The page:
11. The Board, in particular Mr. Williams, portray themselves as innocent bystanders. In truth they have been bystanders but not innocent ones. Glaring example — Carmel Angelo proclaiming a $20M surplus and two weeks later the budget team sputtered that it was a $12 million hole. Not one Supervisor asked a question or offered a comment. To balance the budget, they took, at Mr. Williams suggestion, $16M of covid relief intended for people impacted by the lockdowns, shoved into the General Fund and balanced the budget thereby violating one of their important financial goals — don’t use on time receipts to pay for recurring expenses. During a debate Mr. Williams was proclaiming a Measure B success (buying and renovating existing property). I asked him why this was a success since it took six years to accomplish. He replied that you can’t spend money you don’t have not realizing that is what loans are for. And he is the “fiscal hawk” supposedly.

  12. Aside from the panicky sounding supervisor’s comments, the problem seems to exist somewhere around the new jail costs, which are 7-8 million dollars over budget. To me, that is a considerable amount of money, and scrutiny should probably be focused on how that happened and if it is really justified. I don’t know about other taxpayers, but in my neighborhood we don’t have sidewalks, bike lanes, street lights, parks, or recreation areas, or even a bus stop, and I have not seen a traffic cop on this street in about 40 years, seriously. AND YET the powers that be think it an issue that the jail just isn’t up to snuff somehow. Next stop the new, super expensive courthouse we don’t need and that will cost a fortune.Which will drain business away from our very cute and increasingly rare locally owned downtown. Our city fathers already messed up the courthouse decades ago by installing that pseudo-modern boxy re-do, and now they’re going for broke (literally?) on a whole new complex for our “legal community”. And don’t even get me started on them! I don’t know, but it may be that instead of a financial advisor, we need help in allocating projects to the places they are really needed, then getting to the icing on the cake later, if at all. I think decent bike lanes, sidewalks, library branches, recreational centers, and better scrutiny on what our police are doing would be a good start.

  13. Board of Supervisors are supposed to be our leaders and managers and they sit back playing victim. Darcie looks so cute in her light blue suit her hair perfectly coiffed. The poor thing she sat under Carmel believing everything and now is left holding a sow’s ear silk purse with the bottom that fell out. Somebody’s got some serious explaining to do but besides the explains something needs to be done immediately. This cannot keep grinding on.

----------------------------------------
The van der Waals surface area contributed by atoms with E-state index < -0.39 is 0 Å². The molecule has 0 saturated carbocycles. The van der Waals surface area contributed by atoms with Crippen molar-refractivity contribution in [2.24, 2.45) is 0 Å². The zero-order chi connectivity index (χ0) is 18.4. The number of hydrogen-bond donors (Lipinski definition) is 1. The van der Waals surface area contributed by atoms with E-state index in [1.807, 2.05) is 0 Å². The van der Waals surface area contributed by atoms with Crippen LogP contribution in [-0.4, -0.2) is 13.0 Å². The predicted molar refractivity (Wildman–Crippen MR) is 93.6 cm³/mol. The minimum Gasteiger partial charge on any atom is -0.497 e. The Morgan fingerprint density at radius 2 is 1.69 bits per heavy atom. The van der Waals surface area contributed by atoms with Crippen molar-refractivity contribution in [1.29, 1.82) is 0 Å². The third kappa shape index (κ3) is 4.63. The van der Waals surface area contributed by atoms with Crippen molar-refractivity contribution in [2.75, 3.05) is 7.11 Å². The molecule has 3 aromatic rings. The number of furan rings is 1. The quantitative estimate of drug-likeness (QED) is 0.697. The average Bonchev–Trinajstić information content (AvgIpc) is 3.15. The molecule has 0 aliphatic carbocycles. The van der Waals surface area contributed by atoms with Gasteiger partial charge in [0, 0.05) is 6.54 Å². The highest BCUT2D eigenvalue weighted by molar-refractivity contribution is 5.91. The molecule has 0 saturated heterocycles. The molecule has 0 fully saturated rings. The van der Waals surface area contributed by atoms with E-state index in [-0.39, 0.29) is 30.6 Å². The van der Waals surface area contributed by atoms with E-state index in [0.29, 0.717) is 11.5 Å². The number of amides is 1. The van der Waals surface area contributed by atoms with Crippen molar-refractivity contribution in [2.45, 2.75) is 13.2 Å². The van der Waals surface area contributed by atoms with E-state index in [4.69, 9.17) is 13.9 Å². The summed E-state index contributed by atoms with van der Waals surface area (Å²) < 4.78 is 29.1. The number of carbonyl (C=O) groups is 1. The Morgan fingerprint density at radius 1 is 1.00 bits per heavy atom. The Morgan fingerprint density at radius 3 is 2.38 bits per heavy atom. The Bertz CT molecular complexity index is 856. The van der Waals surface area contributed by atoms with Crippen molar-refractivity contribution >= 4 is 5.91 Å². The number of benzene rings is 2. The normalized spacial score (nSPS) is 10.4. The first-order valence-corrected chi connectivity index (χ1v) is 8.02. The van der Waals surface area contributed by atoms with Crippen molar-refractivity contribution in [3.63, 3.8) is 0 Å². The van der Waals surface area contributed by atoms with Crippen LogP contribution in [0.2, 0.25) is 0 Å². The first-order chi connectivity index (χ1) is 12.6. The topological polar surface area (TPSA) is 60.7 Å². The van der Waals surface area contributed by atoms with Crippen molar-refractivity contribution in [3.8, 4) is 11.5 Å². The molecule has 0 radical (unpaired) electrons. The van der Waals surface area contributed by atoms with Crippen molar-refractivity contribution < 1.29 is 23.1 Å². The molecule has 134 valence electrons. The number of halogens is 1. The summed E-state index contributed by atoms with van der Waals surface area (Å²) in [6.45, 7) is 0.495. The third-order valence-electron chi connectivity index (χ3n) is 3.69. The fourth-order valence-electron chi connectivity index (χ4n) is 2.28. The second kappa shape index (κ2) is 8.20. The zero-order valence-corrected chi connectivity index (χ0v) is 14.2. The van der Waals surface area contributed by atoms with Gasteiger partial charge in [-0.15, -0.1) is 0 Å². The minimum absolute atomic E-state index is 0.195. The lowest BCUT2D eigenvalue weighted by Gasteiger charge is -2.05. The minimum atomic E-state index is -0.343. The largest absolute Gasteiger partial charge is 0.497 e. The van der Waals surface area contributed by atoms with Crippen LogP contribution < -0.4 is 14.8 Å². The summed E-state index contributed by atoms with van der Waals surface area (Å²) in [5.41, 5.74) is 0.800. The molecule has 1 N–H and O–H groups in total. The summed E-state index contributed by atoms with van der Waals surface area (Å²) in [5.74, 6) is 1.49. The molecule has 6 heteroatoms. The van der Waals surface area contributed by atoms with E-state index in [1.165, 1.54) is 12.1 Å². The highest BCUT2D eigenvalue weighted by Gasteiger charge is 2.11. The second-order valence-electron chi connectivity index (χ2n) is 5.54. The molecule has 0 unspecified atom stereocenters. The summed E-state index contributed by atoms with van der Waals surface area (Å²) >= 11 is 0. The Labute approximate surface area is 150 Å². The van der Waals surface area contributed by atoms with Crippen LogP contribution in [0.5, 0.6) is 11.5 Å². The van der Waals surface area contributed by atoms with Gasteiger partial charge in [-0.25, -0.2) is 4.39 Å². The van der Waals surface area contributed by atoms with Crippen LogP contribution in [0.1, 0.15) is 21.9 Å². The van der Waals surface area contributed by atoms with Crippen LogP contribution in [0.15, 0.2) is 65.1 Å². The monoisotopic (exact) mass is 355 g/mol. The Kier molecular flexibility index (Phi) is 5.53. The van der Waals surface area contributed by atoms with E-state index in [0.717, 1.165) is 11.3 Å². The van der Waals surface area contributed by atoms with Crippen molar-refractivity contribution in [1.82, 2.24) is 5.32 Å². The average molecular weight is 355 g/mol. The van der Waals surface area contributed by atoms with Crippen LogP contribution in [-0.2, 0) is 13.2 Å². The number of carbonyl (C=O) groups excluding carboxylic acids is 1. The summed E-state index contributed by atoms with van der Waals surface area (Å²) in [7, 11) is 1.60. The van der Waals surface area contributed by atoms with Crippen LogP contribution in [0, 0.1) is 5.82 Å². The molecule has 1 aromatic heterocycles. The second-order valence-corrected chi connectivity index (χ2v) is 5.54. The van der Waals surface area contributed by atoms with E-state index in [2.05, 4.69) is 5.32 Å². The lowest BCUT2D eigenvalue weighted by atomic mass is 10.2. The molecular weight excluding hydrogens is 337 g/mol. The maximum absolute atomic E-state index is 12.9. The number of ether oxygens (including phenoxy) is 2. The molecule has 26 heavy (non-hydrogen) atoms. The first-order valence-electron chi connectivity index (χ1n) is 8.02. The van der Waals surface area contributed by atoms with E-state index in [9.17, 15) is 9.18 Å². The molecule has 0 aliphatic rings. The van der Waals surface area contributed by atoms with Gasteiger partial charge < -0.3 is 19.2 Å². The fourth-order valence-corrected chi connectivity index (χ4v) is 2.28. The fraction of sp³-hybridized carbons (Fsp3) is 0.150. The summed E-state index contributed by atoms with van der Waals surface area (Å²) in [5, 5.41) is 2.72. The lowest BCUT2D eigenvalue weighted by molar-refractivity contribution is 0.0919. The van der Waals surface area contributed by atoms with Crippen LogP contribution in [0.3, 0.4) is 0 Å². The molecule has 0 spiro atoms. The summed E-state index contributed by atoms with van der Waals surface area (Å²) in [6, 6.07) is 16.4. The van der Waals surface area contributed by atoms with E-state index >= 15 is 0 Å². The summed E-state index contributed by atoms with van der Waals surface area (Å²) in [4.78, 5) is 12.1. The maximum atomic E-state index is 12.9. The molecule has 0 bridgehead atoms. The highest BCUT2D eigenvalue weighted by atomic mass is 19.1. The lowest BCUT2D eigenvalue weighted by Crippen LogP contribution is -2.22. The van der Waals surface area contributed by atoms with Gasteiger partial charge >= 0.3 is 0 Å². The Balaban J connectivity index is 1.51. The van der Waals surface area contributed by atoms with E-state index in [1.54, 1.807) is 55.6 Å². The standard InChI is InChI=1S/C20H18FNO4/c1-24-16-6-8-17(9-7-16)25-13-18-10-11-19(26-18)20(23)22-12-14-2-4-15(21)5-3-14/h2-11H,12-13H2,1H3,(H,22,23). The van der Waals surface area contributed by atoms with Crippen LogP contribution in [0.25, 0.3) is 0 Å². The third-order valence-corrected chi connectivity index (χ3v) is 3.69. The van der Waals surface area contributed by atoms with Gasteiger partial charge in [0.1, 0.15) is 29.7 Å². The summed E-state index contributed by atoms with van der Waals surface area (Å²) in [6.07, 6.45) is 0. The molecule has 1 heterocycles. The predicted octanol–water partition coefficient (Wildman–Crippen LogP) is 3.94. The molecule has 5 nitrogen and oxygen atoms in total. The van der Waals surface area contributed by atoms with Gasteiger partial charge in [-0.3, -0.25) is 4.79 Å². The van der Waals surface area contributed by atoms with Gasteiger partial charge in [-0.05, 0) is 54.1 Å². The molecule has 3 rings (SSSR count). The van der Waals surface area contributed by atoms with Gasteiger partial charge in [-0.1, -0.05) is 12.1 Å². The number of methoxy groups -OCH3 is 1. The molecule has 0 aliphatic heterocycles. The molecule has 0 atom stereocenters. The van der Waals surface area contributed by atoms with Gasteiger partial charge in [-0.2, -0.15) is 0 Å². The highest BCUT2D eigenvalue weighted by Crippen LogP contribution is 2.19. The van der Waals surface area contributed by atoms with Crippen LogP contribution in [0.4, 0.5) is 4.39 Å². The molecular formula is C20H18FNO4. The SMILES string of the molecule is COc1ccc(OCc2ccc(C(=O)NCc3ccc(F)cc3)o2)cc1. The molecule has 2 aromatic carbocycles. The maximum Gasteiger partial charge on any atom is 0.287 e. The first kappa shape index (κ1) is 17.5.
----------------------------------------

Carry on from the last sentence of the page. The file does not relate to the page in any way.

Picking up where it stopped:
14. The State should send in Auditors as soon as possible. Combining the Controller and Treasurer offices into a single entity violated separation of responsibilities, a key tenant in assuring financial integrity. The CEO’s “finance people” are NOT professional accountants and cannot produce a timely and accurate report of finances for this County.

    Voters MUST vote “NO” on the deceptive “Fire Prevention” sales tax measure – those funds will go into the County black hole of accounting mismanagement just like Measure B where funds were wasted and the oversight committee asleep at the wheel. This County’s finances are a mess and the BoS is NOT to be trusted to provide oversight.

  15. It’s illegal to have three sets of books, especially with public funds. The People of Mendocino County need to file a complaint with the State and request an audit of our Public Funds from taxpayers. All who have known this was an issue for years have contributed by their non action. Why has this been kept secret from the Mendocino County taxpayers? Have we been overtaxed? Defrauded? Money embezzled? Funds commingled into accounts and spent in places that are illegal and unauthorized? Have we been overcharged in Property Taxes? What about the millions of dollars in bonds on our property taxes? Have we been overcharged? Has the bond money been misappropriated by the County to other agencies or for other unlawful purposes? We don’t trust you to tell us where our money is. We demand the state investigate you and your handling of our funds.

Post a Comment

Sarah Reith
Sarah Reith
Sarah Reith is a radio and print reporter working in Mendocino and Humboldt counties, focusing on local politics and environmental news.

Today's News

How Can I Support MendoFever?

News from the Week

%d bloggers like this: